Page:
kerri Helms Lockley showed her dad Tommy how it's done yesterday
- Capt. Rickey Beck
Address: 65 Causeway Drive, Ocean Isle Beach, NC
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kerri Helms Lockley showed her dad Tommy how it's done yesterday
The lack of recent fishing reports unfortunately is a reflection of the facts. Fishing ain't good. The constant S/SW wind 15-20, ocean pogies MIA doesn't help, and combine that with Where the heck are the Kings? continues to make life difficult for our charter captains. Word has it Kings are being caught down in Murrells Inlet waters and north above Morehead. What the heck is going on? Best hope is nothing stays the same, and magically they will figure it out and show up. Patience-Patience. In meantime, bottom fishing in 90-110 is good, if you can get there.
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STA-BIL® Fuel Stabilizer provides a sacrificial molecule to the oxidation process allowing oxygen to attack this STA-BIL® molecule and not oxidize gasoline.
The properties of STA-BIL® formula that allow it to do this are not resistant to the effects of oxygen themselves. At some point, the components of STA-BIL® will begin to oxidizeas well, and the resulting changes diminish its capability to continue providing effective protection to stabilized gasoline.
These reasons can explain why an opened, but tightly capped, bottle of STA-BIL®Fuel Stabilizer is effective for about two years.The oxygen molecules immediately initiate oxidation as soon as the bottle is opened. You should only be using the most effective products for the best classic cars.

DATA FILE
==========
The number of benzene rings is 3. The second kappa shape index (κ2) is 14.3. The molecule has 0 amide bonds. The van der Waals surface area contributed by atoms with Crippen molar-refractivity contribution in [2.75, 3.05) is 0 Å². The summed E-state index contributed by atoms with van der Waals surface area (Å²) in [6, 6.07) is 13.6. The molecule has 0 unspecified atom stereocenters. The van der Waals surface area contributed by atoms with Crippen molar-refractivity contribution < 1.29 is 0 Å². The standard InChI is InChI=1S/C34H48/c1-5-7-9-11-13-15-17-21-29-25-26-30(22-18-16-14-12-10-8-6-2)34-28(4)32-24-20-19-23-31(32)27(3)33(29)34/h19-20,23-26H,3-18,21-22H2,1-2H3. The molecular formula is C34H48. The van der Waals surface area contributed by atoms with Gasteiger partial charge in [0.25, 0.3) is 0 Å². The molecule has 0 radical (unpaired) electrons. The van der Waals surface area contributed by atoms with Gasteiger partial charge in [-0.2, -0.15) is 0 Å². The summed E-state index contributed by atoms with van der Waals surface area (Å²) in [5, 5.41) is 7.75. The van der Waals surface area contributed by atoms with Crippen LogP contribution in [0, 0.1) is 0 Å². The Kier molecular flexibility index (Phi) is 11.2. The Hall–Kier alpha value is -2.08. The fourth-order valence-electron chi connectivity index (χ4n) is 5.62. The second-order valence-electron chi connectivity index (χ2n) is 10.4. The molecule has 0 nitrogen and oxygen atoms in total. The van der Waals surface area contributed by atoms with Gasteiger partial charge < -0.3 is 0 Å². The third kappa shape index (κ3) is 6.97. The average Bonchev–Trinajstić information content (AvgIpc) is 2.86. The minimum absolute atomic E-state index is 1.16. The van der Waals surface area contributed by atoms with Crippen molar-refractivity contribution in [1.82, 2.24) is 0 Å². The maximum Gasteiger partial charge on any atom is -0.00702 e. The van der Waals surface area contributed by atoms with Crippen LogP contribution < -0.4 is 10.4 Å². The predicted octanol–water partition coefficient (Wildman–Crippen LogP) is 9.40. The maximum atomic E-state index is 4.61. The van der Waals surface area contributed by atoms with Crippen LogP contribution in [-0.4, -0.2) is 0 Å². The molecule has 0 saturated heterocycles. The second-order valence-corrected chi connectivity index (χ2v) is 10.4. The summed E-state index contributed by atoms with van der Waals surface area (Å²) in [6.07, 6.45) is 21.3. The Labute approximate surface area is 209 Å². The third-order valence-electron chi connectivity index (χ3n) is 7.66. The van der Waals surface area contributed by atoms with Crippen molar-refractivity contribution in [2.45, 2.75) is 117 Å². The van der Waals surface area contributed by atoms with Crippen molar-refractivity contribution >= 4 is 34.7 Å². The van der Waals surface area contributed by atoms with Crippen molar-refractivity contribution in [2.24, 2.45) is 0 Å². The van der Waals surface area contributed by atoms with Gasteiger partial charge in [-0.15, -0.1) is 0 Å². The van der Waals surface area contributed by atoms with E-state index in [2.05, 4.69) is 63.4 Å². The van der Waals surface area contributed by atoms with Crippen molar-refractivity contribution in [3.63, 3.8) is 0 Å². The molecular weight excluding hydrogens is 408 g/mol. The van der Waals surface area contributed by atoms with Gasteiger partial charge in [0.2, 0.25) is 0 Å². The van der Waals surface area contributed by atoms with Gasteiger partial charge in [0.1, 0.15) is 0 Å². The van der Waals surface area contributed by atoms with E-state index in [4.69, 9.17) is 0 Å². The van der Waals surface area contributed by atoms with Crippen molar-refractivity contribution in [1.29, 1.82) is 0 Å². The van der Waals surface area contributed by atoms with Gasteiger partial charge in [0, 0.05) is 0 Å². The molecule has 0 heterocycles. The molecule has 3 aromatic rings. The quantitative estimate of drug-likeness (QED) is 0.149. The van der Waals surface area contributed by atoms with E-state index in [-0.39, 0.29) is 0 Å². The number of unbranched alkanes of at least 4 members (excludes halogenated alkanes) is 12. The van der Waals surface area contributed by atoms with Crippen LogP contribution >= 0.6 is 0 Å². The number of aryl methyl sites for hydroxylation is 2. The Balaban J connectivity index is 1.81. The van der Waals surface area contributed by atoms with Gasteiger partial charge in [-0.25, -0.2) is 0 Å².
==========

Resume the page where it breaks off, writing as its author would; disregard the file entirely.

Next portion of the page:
The effectiveness of older, opened bottles of STA-BIL® can also be determined by a color examination due to the dye included in the formulation. As the dye ages, it gets darker. An older variation of this dye may also crystallize as it ages and form flakes in the bottle. These flakes are actually a result of oxidation and the stabilizer will no longer be able to offer the protection to gasoline that a newer bottle will.
An unopened bottle of STA-BIL® Fuel Stabilizer will remain viable on the shelf for approximately two years because its exposure to oxygen has been limited in a factory sealed container when it is kept in a cool, dry place. Although oxygen can still permeate the bottle, it does so at a much slower rate than if the bottle were opened. However, please note that excessive heat can speed up the oxidation process.
Extended storage of unopened STA-BIL® bottles is not recommended. Make sure you purchase bottle sizes that can be used within two (2) years of purchase.
If you are still unsure of the date of expiration for a bottle of STA-BIL® Fuel Stabilizer, the stamped production code on the bottle can tell you when the bottle was produced. The first five digits of the number indicate YYDDD, with YY indicating the last two digits of the year of production and DDD representing the number of the day of that year of production. For example, a production code of 12272-73995-10:30 indicates the bottle was produced on September 28, 2012. September 28th was the 272nd day in the year 2012. (Julian Day calendar)
Older Bottles made in early 2011 and before used a different coding system where the first letter represented month alphanumerically, the following two digits represented the day of the month and the fourth number represented the year. Months were in order of A= January, B=February, C=March, etc. So, C169 meant March 16, 2009. C is March, 16 is the day in March and 9 is the year, in this case 2009.
This past week has brought a new meaning to “the dog days of summer.” From swordfish, cobia and giant king mackerel; its been unbelievable what has been brought to the OIFC dock.
Pictured below was a fantastic crew I had from an 8hr trip on 7/23. We struck the variety bell and managed to find king mackerel, amberjack, vermillion snapper, triggerfish, grouper and a last minute cobia. Big thanks to Neil Cox, Bryan Cox, Paul Blackwell, and Corey Craig for being a great group and joining Capt. Sean and I on another offshore adventure. The Cobia pictured below tipped the scales at 55-pounds.